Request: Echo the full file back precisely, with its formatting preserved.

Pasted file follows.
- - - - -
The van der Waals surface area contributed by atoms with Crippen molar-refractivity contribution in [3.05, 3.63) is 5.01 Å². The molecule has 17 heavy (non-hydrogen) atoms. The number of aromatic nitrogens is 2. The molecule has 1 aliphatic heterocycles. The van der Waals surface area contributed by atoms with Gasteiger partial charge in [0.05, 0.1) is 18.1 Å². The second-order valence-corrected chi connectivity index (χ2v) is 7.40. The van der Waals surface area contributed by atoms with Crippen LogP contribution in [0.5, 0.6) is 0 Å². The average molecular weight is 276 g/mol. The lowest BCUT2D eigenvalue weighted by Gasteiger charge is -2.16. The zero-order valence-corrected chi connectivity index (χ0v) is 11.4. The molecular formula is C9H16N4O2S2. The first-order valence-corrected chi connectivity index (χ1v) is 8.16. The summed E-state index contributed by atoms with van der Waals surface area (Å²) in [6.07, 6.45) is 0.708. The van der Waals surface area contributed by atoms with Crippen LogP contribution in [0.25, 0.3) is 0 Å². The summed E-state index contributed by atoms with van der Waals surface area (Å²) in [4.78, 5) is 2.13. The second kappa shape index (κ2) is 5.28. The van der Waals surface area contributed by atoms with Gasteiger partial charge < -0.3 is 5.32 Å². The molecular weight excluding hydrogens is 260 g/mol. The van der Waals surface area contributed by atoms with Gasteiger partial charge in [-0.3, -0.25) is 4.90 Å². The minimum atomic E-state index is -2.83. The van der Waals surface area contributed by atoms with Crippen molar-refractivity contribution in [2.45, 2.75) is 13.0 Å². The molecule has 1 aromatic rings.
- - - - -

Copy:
The van der Waals surface area contributed by atoms with Crippen molar-refractivity contribution in [3.05, 3.63) is 5.01 Å². The molecule has 17 heavy (non-hydrogen) atoms. The number of aromatic nitrogens is 2. The molecule has 1 aliphatic heterocycles. The van der Waals surface area contributed by atoms with Gasteiger partial charge in [0.05, 0.1) is 18.1 Å². The second-order valence-corrected chi connectivity index (χ2v) is 7.40. The van der Waals surface area contributed by atoms with Crippen LogP contribution in [0.5, 0.6) is 0 Å². The average molecular weight is 276 g/mol. The lowest BCUT2D eigenvalue weighted by Gasteiger charge is -2.16. The zero-order valence-corrected chi connectivity index (χ0v) is 11.4. The molecular formula is C9H16N4O2S2. The first-order valence-corrected chi connectivity index (χ1v) is 8.16. The summed E-state index contributed by atoms with van der Waals surface area (Å²) in [6.07, 6.45) is 0.708. The van der Waals surface area contributed by atoms with Crippen LogP contribution in [0.25, 0.3) is 0 Å². The summed E-state index contributed by atoms with van der Waals surface area (Å²) in [4.78, 5) is 2.13. The second kappa shape index (κ2) is 5.28. The van der Waals surface area contributed by atoms with Gasteiger partial charge < -0.3 is 5.32 Å². The molecular weight excluding hydrogens is 260 g/mol. The van der Waals surface area contributed by atoms with Gasteiger partial charge in [-0.3, -0.25) is 4.90 Å². The minimum atomic E-state index is -2.83. The van der Waals surface area contributed by atoms with Crippen molar-refractivity contribution in [2.45, 2.75) is 13.0 Å². The molecule has 1 aromatic rings.